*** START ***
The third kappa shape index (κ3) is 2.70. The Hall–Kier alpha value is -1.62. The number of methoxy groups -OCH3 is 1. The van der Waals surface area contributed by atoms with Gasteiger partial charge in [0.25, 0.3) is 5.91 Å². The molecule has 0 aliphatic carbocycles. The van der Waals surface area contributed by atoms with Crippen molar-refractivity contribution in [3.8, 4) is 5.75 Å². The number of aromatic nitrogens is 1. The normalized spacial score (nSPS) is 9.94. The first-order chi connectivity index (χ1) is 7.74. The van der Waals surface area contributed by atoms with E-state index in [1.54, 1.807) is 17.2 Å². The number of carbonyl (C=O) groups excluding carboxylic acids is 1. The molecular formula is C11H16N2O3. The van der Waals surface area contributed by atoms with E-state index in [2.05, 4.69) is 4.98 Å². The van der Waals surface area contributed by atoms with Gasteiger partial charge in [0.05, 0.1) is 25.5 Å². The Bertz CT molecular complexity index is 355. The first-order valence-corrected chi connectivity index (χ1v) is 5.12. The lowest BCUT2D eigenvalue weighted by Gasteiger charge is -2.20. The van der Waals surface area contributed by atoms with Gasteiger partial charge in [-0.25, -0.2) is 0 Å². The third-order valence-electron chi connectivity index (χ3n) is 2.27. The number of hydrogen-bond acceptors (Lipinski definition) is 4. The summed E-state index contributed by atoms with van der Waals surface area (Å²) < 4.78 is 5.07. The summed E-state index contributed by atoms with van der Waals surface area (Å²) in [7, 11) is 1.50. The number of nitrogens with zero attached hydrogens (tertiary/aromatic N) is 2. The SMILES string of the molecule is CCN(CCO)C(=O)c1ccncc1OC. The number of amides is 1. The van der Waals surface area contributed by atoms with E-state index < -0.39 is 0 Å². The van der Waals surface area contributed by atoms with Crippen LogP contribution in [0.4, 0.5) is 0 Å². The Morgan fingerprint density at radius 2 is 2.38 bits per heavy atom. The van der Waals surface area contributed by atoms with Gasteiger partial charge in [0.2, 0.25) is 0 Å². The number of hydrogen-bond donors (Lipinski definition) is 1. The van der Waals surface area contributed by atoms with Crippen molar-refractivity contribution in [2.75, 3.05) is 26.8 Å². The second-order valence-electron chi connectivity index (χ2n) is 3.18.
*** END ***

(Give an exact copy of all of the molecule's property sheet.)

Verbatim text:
The third kappa shape index (κ3) is 2.70. The Hall–Kier alpha value is -1.62. The number of methoxy groups -OCH3 is 1. The van der Waals surface area contributed by atoms with Gasteiger partial charge in [0.25, 0.3) is 5.91 Å². The molecule has 0 aliphatic carbocycles. The van der Waals surface area contributed by atoms with Crippen molar-refractivity contribution in [3.8, 4) is 5.75 Å². The number of aromatic nitrogens is 1. The normalized spacial score (nSPS) is 9.94. The first-order chi connectivity index (χ1) is 7.74. The van der Waals surface area contributed by atoms with E-state index in [1.54, 1.807) is 17.2 Å². The number of carbonyl (C=O) groups excluding carboxylic acids is 1. The molecular formula is C11H16N2O3. The van der Waals surface area contributed by atoms with E-state index in [2.05, 4.69) is 4.98 Å². The van der Waals surface area contributed by atoms with Gasteiger partial charge in [0.05, 0.1) is 25.5 Å². The Bertz CT molecular complexity index is 355. The first-order valence-corrected chi connectivity index (χ1v) is 5.12. The lowest BCUT2D eigenvalue weighted by Gasteiger charge is -2.20. The van der Waals surface area contributed by atoms with Gasteiger partial charge in [-0.25, -0.2) is 0 Å². The third-order valence-electron chi connectivity index (χ3n) is 2.27. The number of hydrogen-bond acceptors (Lipinski definition) is 4. The summed E-state index contributed by atoms with van der Waals surface area (Å²) < 4.78 is 5.07. The summed E-state index contributed by atoms with van der Waals surface area (Å²) in [7, 11) is 1.50. The number of nitrogens with zero attached hydrogens (tertiary/aromatic N) is 2. The SMILES string of the molecule is CCN(CCO)C(=O)c1ccncc1OC. The number of amides is 1. The van der Waals surface area contributed by atoms with E-state index < -0.39 is 0 Å². The van der Waals surface area contributed by atoms with Crippen LogP contribution in [0.4, 0.5) is 0 Å². The Morgan fingerprint density at radius 2 is 2.38 bits per heavy atom. The van der Waals surface area contributed by atoms with Gasteiger partial charge in [0.2, 0.25) is 0 Å². The number of hydrogen-bond donors (Lipinski definition) is 1. The van der Waals surface area contributed by atoms with Crippen molar-refractivity contribution in [2.75, 3.05) is 26.8 Å². The second-order valence-electron chi connectivity index (χ2n) is 3.18.